- About Us
- Career Center
- Nano-Social Network
- Nano Consulting
- My Account
June 1st, 2009
The U.S. government's voluntary program to collect data from manufacturers working with nanoscale materials has attracted a limited response so far, according to an interim report released by the U.S. Environmental Protection Agency earlier this year. But the era of voluntary reporting may be drawing to a close as calls for mandatory risk assessment of these materials grow.
California's Department of Toxic Substances Control, for example, in January sent letters to manufacturers who produce or import carbon nanotubes into the state, requiring that they provide a range of information about those materials. The manufacturers have one year to provide their responses.
In another example, Canada appears on the brink of requiring nanomaterial manufacturers to provide data. A spokesperson for Environment Canada, the Canadian government's department charged with coordinating environmental policies, says the proposed information-gathering notice will be a one-time requirement that "can include how the substance is used or managed, any existing data on physical or chemical properties, or any other information that is needed to help inform the assessment and management process." The spokesperson said the notice will target companies or institutions that made or imported more than 1 kilogram of nanomaterial during the 2008 calendar year.
Cleveland area-based Nanofilm provided data to the NMSP on its commercially available nano-scale materials. "In our view, there's nothing to fear so there's no reason not to provide the data," says Nanofilm's Scott Rickert, co-founder of the 25-year-old firm. "My biggest concern is if I didn't report and then I go out and try to sell something, expand my market with my partners . . . those big companies are going to want assurance that what we provide them is safe. So I have every incentive to cooperate with regulatory bodies. Because I'll have no customers if I don't."
|Related News Press|
News and information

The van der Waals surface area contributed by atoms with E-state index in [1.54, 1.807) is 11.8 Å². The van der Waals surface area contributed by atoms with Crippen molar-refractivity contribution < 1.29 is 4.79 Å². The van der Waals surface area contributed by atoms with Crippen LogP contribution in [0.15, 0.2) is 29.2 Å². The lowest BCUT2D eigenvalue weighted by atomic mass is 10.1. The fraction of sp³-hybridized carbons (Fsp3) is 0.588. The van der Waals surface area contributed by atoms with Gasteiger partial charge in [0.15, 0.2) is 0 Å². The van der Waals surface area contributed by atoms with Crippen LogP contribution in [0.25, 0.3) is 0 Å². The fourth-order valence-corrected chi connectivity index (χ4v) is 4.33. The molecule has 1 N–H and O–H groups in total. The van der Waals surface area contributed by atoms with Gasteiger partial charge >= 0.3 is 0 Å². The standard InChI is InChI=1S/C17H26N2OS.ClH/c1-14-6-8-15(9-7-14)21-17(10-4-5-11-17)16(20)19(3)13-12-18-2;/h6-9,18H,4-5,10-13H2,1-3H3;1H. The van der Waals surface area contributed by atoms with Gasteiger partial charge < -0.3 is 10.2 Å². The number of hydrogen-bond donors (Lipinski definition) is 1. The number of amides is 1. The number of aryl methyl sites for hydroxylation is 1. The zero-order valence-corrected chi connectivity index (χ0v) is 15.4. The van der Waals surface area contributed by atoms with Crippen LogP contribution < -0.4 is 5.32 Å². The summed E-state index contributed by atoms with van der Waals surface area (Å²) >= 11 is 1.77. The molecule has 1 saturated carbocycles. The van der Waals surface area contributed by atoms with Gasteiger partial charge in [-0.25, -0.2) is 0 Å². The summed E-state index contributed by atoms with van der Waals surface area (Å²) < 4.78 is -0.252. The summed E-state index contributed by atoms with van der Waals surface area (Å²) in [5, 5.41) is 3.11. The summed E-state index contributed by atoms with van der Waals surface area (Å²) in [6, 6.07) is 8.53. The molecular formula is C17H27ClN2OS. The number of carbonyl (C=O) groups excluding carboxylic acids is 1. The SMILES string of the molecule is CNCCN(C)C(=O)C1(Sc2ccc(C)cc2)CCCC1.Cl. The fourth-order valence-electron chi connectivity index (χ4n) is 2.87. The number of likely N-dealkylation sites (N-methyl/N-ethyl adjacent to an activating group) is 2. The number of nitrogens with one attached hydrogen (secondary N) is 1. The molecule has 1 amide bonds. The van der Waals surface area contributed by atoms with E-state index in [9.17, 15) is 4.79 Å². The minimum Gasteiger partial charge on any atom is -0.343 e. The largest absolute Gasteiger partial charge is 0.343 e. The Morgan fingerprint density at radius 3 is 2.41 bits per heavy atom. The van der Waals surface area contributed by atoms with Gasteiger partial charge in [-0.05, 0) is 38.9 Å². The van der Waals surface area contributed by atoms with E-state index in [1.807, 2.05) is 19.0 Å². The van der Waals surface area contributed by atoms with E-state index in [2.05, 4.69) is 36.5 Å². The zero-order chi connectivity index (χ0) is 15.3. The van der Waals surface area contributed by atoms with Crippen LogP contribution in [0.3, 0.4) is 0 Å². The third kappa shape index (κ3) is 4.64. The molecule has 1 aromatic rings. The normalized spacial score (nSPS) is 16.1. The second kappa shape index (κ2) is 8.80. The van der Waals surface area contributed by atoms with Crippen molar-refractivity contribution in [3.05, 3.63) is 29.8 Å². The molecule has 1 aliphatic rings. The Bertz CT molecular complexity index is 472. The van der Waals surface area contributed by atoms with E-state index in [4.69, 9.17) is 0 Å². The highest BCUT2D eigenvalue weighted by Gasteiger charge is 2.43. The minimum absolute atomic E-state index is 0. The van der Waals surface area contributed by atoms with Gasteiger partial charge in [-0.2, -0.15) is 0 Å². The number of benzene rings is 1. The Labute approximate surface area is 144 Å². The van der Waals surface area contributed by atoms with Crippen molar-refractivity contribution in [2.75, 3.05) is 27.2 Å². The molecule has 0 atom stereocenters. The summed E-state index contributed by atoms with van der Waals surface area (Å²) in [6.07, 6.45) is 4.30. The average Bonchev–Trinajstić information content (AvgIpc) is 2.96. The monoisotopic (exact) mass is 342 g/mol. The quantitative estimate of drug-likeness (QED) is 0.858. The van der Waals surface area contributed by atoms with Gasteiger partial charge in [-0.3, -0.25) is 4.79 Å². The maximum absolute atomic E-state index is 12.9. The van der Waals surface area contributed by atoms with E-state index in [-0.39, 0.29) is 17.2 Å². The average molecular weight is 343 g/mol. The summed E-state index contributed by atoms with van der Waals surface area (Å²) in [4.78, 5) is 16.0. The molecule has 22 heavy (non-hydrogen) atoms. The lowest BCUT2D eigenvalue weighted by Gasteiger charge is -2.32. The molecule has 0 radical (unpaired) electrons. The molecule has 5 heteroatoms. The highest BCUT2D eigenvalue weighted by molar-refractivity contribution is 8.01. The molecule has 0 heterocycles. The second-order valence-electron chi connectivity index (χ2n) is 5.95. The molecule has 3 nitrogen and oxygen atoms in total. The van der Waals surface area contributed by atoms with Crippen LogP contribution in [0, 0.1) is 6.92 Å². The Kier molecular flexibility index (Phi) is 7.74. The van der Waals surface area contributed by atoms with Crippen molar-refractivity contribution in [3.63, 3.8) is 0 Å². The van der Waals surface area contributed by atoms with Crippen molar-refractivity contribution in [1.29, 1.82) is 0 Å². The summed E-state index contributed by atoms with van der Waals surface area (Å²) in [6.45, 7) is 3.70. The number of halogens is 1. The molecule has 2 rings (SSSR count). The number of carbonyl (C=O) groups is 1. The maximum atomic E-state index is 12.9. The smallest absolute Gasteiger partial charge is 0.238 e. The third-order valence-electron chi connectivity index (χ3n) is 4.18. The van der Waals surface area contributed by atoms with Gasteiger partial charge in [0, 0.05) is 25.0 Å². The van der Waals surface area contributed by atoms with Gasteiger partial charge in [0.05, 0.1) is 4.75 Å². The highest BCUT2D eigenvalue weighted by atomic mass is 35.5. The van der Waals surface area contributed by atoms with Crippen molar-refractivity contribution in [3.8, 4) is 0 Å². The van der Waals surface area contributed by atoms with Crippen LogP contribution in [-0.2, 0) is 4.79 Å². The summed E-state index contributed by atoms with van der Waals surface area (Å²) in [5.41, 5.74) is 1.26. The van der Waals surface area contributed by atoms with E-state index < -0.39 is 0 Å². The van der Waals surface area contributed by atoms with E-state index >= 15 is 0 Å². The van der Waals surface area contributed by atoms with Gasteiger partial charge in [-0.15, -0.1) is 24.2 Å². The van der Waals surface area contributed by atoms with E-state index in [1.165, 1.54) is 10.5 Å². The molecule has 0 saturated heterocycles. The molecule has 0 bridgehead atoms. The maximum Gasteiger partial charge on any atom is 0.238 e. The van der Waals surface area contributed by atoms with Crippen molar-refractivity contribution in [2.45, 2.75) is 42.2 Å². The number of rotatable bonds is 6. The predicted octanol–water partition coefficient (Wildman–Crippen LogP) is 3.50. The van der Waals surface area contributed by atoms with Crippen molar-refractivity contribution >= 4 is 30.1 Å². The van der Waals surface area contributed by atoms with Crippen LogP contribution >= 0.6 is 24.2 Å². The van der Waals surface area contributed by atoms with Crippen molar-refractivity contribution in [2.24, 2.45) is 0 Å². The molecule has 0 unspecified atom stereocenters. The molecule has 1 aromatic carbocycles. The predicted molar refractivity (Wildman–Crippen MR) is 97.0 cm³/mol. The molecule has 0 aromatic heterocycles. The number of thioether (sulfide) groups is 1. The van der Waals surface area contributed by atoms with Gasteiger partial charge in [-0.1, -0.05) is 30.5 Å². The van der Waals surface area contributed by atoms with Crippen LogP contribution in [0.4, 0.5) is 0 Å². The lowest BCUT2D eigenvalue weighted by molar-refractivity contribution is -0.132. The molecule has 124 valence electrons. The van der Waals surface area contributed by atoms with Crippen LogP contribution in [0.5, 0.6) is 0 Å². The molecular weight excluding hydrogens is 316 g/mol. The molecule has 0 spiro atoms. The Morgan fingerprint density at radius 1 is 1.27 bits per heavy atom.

The intermediates in a chemical reaction photographed 'red-handed' Researchers at the UPV/EHU-University of the Basque Country have for the first time succeeded in imaging all the steps in a complex organic reaction and have resolved the mechanisms that explain it May 4th, 2016
Preparing for Nano
Searching for a nanotech self-organizing principle May 1st, 2016
Nanotechnology is changing everything from medicine to self-healing buildings: Nanotechnology is so small it's measured in billionths of metres, and it is revolutionising every aspect of our lives April 2nd, 2016
Durnham University's DEEPEN project comes to a close September 26th, 2012
Technical Seminar at ANFoS 2012 August 22nd, 2012
New Generation of Graphene Reinforced Carbon Fibre Prepreg Products March 14th, 2016
New Generation of Graphene Reinforced Carbon Fibre Prepreg Products March 10th, 2016
PEN Inc. Announces Strategy to Broaden Clarity Branded Products Business February 4th, 2016
Graphenea increases capacity, reduces prices January 25th, 2016
Animal study shows flexible, dissolvable silicon device promising for brain monitoring: Other applications include post-operative observation for vascular, cardiac, and orthopaedic procedures, finds Penn study May 5th, 2016
NREL finds nanotube semiconductors well-suited for PV systems April 27th, 2016
Atomically thin sensor detects harmful air pollution in the home April 18th, 2016
Catalyst could make production of key chemical more eco-friendly April 10th, 2016
Nanoporous material's strange "breathing" behavior April 7th, 2016
The impact of anti-odor clothing on the environment March 31st, 2016
SUNY Poly, in Collaboration with the George Washington School of Medicine and Health Sciences and Stony Brook University, Demonstrates Pioneering Method to Visualize and Identify Engineered Nanoparticles in Tissue March 25th, 2016